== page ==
The client was the de facto partner of the Deceased (“the Client“). She sought a Family Provision Order on the basis that she had not been provided for in any way in the will of the Deceased.
The Deceased died unexpectedly as a result of an accident, and left a Will in which he appointed his mother as his Executor (“the Executor“) and gave his entire Estate to his two (2) children. He had separated from his children’s mother and become divorced about 10 years before his death.
The Deceased’s main assets were a property in which he lived that was valued at approximately $250,000.00 (subject to a Mortgage of approximately $80,000.00) and a Superannuation Death Benefit of approximately $200,000.00.
The Client had made an application to Trustee of the Deceased’s Superannuation Fund for the entirety of the Death Benefit to be paid to her, however, an objection to that course was lodged by the Executor. The Trustee subsequently became a Defendant to the proceedings and indicated that it would play no active role and simply defer its decision as to whom and how it is to pay the Death Benefit until all legal proceedings in relation to the Estate were finalised.
The Client was divorced and had three (3) adult children. She lived in modest accommodation that she rented, and worked part-time in a retail position. She did not have any assets of great value.
The Deceased’s two (2) children were both in their early 20’s and, similarly, lived in rented accommodation and did not have any assets of great value.
The terms of the Deceased’s Superannuation Fund were such that, if she could establish that she was the de facto partner of the Deceased, she would become entitled to receive the Death Benefit. That was a hotly contested issue in the case, and was of crucial significance to Client’s claim.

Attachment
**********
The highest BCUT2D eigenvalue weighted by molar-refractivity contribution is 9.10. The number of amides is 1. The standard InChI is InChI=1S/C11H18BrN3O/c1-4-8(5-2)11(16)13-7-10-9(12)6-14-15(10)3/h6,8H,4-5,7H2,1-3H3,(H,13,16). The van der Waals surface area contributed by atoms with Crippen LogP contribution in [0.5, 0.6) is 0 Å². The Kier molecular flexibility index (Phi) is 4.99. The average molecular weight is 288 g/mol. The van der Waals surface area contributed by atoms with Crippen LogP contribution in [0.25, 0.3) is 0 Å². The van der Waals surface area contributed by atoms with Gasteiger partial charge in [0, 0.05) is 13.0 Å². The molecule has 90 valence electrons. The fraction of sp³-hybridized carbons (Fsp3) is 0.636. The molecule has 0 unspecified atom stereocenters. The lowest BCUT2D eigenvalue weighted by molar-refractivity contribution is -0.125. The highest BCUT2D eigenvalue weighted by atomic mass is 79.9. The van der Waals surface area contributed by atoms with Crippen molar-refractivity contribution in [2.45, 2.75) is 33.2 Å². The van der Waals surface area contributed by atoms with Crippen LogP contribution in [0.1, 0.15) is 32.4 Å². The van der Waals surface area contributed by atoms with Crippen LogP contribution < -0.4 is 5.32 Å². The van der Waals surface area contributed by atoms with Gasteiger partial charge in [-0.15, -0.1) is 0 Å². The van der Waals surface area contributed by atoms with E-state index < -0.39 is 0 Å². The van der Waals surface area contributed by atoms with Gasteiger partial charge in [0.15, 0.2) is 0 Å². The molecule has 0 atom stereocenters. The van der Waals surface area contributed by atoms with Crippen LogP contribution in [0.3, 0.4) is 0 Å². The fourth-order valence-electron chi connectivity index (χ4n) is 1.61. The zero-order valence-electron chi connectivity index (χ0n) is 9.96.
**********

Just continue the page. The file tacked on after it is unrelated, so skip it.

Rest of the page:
Proving de facto status would mean that the Client would receive approximately $200,000.00 directly from the Superannuation Fund and significantly improve her financial circumstances. On the other hand, failing to establish that she was in a de facto relationship with the Deceased would mean that the Death Benefit would become part of the Estate and, subject to her claim for a Family Provision Order, stand to be divided equally between the Deceased’s children.
On any view of the evidence, the time that the Client had lived with the Deceased was short. On the case advanced by the Executor, the Client had only lived with the Deceased for a period of about three (3) months before his death, and that there was a “close personal relationship” but not a de facto relationship of the type that would entitle her to payment of the Death Benefit.
On the other hand, the Client argued that she had lived with the Deceased for seven (7) months prior to his unexpected death, that they had been in a relationship for a lengthy period before that, and she had only delayed moving in with the Deceased because she was concerned about how their respective children (and, in particular, the Deceased’s son, who had lived with the Deceased up until that time) would react.
Based upon the evidence relied upon by the Client, the Court ultimately accepted the existence of a de facto relationship.
It followed from that finding that, after an adjustment that was made by the Court to take into account the costs incurred in connection with the proceedings and the circumstances in life of the Deceased’s children, the Client received the vast majority of the Death Benefit (and, by extension, about an equal share of the net assets of the Deceased).
That allowed her to find appropriate accommodation for her to live in and retain an amount in reserve that she could use for any contingencies or unexpected expenses that arose.
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